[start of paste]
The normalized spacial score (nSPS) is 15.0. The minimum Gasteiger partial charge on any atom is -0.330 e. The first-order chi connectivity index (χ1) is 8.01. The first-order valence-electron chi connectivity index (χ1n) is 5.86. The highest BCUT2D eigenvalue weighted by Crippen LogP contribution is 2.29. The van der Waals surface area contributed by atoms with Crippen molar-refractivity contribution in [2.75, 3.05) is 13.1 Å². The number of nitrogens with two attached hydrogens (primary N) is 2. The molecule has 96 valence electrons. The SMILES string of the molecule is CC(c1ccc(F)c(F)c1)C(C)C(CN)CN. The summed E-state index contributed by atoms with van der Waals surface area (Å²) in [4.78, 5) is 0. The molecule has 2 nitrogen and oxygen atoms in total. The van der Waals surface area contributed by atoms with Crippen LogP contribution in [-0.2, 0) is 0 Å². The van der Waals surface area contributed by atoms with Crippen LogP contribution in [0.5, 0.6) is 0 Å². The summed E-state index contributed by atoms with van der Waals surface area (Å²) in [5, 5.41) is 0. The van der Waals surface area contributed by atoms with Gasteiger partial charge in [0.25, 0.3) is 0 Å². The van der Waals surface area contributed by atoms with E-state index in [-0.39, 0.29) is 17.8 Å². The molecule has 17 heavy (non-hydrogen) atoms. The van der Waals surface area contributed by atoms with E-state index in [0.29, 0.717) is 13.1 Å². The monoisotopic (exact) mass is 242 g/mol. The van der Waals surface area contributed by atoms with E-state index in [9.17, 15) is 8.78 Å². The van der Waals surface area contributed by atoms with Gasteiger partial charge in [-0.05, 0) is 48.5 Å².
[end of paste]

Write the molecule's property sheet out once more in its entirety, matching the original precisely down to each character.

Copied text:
The normalized spacial score (nSPS) is 15.0. The minimum Gasteiger partial charge on any atom is -0.330 e. The first-order chi connectivity index (χ1) is 8.01. The first-order valence-electron chi connectivity index (χ1n) is 5.86. The highest BCUT2D eigenvalue weighted by Crippen LogP contribution is 2.29. The van der Waals surface area contributed by atoms with Crippen molar-refractivity contribution in [2.75, 3.05) is 13.1 Å². The number of nitrogens with two attached hydrogens (primary N) is 2. The molecule has 96 valence electrons. The SMILES string of the molecule is CC(c1ccc(F)c(F)c1)C(C)C(CN)CN. The summed E-state index contributed by atoms with van der Waals surface area (Å²) in [4.78, 5) is 0. The molecule has 2 nitrogen and oxygen atoms in total. The van der Waals surface area contributed by atoms with Crippen LogP contribution in [-0.2, 0) is 0 Å². The van der Waals surface area contributed by atoms with Crippen LogP contribution in [0.5, 0.6) is 0 Å². The summed E-state index contributed by atoms with van der Waals surface area (Å²) in [5, 5.41) is 0. The van der Waals surface area contributed by atoms with Gasteiger partial charge in [0.25, 0.3) is 0 Å². The van der Waals surface area contributed by atoms with E-state index in [-0.39, 0.29) is 17.8 Å². The molecule has 17 heavy (non-hydrogen) atoms. The van der Waals surface area contributed by atoms with E-state index in [0.29, 0.717) is 13.1 Å². The monoisotopic (exact) mass is 242 g/mol. The van der Waals surface area contributed by atoms with E-state index in [9.17, 15) is 8.78 Å². The van der Waals surface area contributed by atoms with Gasteiger partial charge in [-0.05, 0) is 48.5 Å².